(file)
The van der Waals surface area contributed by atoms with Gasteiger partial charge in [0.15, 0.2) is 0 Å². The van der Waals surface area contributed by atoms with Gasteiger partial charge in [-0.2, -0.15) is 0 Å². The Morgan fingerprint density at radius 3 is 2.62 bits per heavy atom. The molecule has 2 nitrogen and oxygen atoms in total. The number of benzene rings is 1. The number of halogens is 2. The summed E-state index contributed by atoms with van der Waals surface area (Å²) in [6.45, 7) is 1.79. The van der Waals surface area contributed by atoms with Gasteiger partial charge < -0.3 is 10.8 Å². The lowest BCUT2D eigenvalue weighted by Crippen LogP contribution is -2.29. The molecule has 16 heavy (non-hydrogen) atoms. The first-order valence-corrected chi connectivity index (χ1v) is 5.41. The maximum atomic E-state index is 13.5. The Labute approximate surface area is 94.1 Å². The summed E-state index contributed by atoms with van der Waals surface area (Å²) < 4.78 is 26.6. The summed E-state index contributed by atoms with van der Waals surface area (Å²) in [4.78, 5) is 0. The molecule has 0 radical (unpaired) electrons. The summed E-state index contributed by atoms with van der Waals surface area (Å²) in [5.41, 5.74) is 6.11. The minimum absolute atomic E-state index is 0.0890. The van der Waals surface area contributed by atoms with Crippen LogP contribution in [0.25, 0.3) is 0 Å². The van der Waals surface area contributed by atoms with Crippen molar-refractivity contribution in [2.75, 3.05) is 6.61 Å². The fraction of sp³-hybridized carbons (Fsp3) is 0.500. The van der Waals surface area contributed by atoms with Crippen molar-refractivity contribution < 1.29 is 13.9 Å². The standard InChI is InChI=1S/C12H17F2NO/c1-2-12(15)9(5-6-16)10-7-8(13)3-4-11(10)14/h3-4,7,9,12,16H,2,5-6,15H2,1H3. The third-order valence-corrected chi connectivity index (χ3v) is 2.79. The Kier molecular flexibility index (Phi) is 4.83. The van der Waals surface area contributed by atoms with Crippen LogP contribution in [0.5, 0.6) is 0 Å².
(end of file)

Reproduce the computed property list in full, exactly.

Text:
The van der Waals surface area contributed by atoms with Gasteiger partial charge in [0.15, 0.2) is 0 Å². The van der Waals surface area contributed by atoms with Gasteiger partial charge in [-0.2, -0.15) is 0 Å². The Morgan fingerprint density at radius 3 is 2.62 bits per heavy atom. The molecule has 2 nitrogen and oxygen atoms in total. The number of benzene rings is 1. The number of halogens is 2. The summed E-state index contributed by atoms with van der Waals surface area (Å²) in [6.45, 7) is 1.79. The van der Waals surface area contributed by atoms with Gasteiger partial charge < -0.3 is 10.8 Å². The lowest BCUT2D eigenvalue weighted by Crippen LogP contribution is -2.29. The molecule has 16 heavy (non-hydrogen) atoms. The first-order valence-corrected chi connectivity index (χ1v) is 5.41. The maximum atomic E-state index is 13.5. The Labute approximate surface area is 94.1 Å². The summed E-state index contributed by atoms with van der Waals surface area (Å²) < 4.78 is 26.6. The summed E-state index contributed by atoms with van der Waals surface area (Å²) in [4.78, 5) is 0. The molecule has 0 radical (unpaired) electrons. The summed E-state index contributed by atoms with van der Waals surface area (Å²) in [5.41, 5.74) is 6.11. The minimum absolute atomic E-state index is 0.0890. The van der Waals surface area contributed by atoms with Crippen LogP contribution in [0.25, 0.3) is 0 Å². The van der Waals surface area contributed by atoms with Crippen molar-refractivity contribution in [2.75, 3.05) is 6.61 Å². The fraction of sp³-hybridized carbons (Fsp3) is 0.500. The van der Waals surface area contributed by atoms with Crippen molar-refractivity contribution < 1.29 is 13.9 Å². The standard InChI is InChI=1S/C12H17F2NO/c1-2-12(15)9(5-6-16)10-7-8(13)3-4-11(10)14/h3-4,7,9,12,16H,2,5-6,15H2,1H3. The third-order valence-corrected chi connectivity index (χ3v) is 2.79. The Kier molecular flexibility index (Phi) is 4.83. The van der Waals surface area contributed by atoms with Crippen LogP contribution in [0.5, 0.6) is 0 Å².